Doherty also followed Gabriela Lugo and Moisés Noriega. Moisés, who is Afro-Cuban, works hard to become one of the school’s most accomplished dancers. Only Gabriela is among four in their class who receive Ballet Nacional contracts. A subtitle reads: “We heard off the record that Moisés is from the wrong race and class.” Doherty cites no source, and yet expects the audience to accept gossip as evidence that institutional racism deprived Moisés of a contract.

Racist laws enacted during the presence of U.S. corporations in Cuba upheld the same separate facilities of the segregated South. The 1959 revolution dismantled institutional racism, and while racist notions persist among some, there is a deliberate effort to improve the ratio of Afro-Cubans in jobs from which they were systematically excluded before 1959. There is only one class in power in Cuba – the working class. While some benefit from job-related privileges, neither the school nor company views anyone as being from the “wrong” class. To most Cubans, the “wrong” class is the one outside Cuba that has imposed the detested embargo. As for the composition of the 82-member national company, José Manuel Carreño emphasized what is much evidence in his own family, among who are some of Cuba’s most famous dancers – “We Cubans are a mix of races – European, indigenous, African and Asian.”

According to 2002 Official Census figures, 10% of Cubans are “Negro” (Black), 23% are “Mulatto,” (mixed race), 65% are “Blanco” (White) and 1.2 % are “Asiatico” (Asian). Approximately 20-25% of the current BNC’s roster are Afro-Cuban: First Dancer José Carlos Losada, Principal Character Dancer Leandro Pérez, Principal Dancer Verónica Corveas, First Soloist Luis David Valle, Corps de Ballet member and choreographer Lyvan Verdecia, as are such ex-members now with companies outside Cuba as Carlos Acosta, Yonah Acosta, and Osiel Gouneo. Viengsay Valdés, the most celebrated current female star is mulatto. Moisés joined the Havana-based Laura Alonso Ballet Company, and then the Cuban Television Ballet, and now dances with Ballet Revolución, a contemporary company that tours internationally, considered its foremost dancer.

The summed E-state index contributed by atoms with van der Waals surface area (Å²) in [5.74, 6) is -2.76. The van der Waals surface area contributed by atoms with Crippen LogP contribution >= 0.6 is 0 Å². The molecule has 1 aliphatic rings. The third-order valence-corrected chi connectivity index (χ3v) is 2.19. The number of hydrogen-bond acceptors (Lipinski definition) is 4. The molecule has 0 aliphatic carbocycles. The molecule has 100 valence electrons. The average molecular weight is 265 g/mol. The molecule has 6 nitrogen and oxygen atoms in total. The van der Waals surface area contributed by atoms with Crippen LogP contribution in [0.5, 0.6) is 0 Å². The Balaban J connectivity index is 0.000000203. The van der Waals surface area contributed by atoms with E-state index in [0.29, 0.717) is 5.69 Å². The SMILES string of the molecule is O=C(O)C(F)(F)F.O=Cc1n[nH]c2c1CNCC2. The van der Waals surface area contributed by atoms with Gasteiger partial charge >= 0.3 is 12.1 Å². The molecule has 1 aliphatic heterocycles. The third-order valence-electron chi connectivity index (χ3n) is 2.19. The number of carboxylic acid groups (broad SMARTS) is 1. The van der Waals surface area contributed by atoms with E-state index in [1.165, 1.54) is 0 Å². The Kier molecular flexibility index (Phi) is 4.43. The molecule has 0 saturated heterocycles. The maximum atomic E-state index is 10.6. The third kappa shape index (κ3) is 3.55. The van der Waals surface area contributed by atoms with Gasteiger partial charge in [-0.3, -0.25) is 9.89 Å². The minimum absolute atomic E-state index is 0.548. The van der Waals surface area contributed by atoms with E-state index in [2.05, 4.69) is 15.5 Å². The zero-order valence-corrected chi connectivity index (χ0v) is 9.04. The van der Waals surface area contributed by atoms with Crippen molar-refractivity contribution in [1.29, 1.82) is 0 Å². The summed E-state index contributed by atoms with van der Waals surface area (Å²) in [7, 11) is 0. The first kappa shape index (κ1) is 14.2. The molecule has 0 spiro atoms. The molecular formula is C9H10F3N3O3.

In the U.S., where the percentage of African-Americans is 12.1, New York City Ballet, a company of 90, lists three Black dancers, none principals. Boston Ballet has four: three Afro-Brazilian, one African-American. None are principals.

Though Doherty claims the defection “became” the story, every scene sets us up for it. If your starting point is how Cuba creates great dancers, why do you end up shunting successes off to the side to ‘allow’ the defection of the most mercurial student to become “the story”? The early focus on Mayara and her family decodes Doherty’s cryptic opening gambit that “change is in the air.” The change turns out to be Mayara’s change of address. The story? “Here’s how a 17-year-old defected.”

After 17 days in a U.S. detention center, Mayara then danced with several European and U.S. companies. Had she instead defected to Canada or Spain, she could visit home unhindered by U.S. restrictions, but the U.S. grants Cubans expedited permanent residency.

Asked why Mayara wasn’t at the screening, Doherty said the star of “Secundaria” hadn’t come to the opening at ABT where reporters were waiting to interview her, and has declined to appear at subsequent screenings.

Doherty packs “Secundaria” with imperatives defined by the wealthiest in the United States, who avail themselves of little more than a middling dance education for their own children. She sets no such standard for U.S. working class families, nor those in other Caribbean countries where underdevelopment is more akin to pre-revolutionary Cuba’s, some of which have no ballet schools, others of which do, but where no impediments on the order of the U.S. embargo exist, and neither does training on a par with Cuba’s. Even in Miami, where former Cuban dancer/teachers have set up shop, no school produces dancers of the same caliber as Cuba’s. Instead of comparing best ways to teach, those teachers must compete with each other, capitalist-style.

“Secundaria” was not intended as a great documentary. So what is it? After 21 trips to Cuba, plus Italy, South Africa, and Canada, Doherty has spent a fortune to show us that wealth in the United States lures immigrants. Rather than spending great sums to belabor the obvious, couldn’t Doherty have gifted Cuba with pointe shoes? At least that would confirm that she has some stake in the prospects for classical ballet in or outside of Cuba.

“Secundaria”, a 2013 release by Mary Jane Doherty, was shown on Wednesday, May 14, 2014, at the Clay Theater in San Francisco by the San Francisco Dance Film Festival. Doherty’s follow-up film “Primaria” is slated for release later this year.

For trailers and stills from the documentary, see the Secundaria website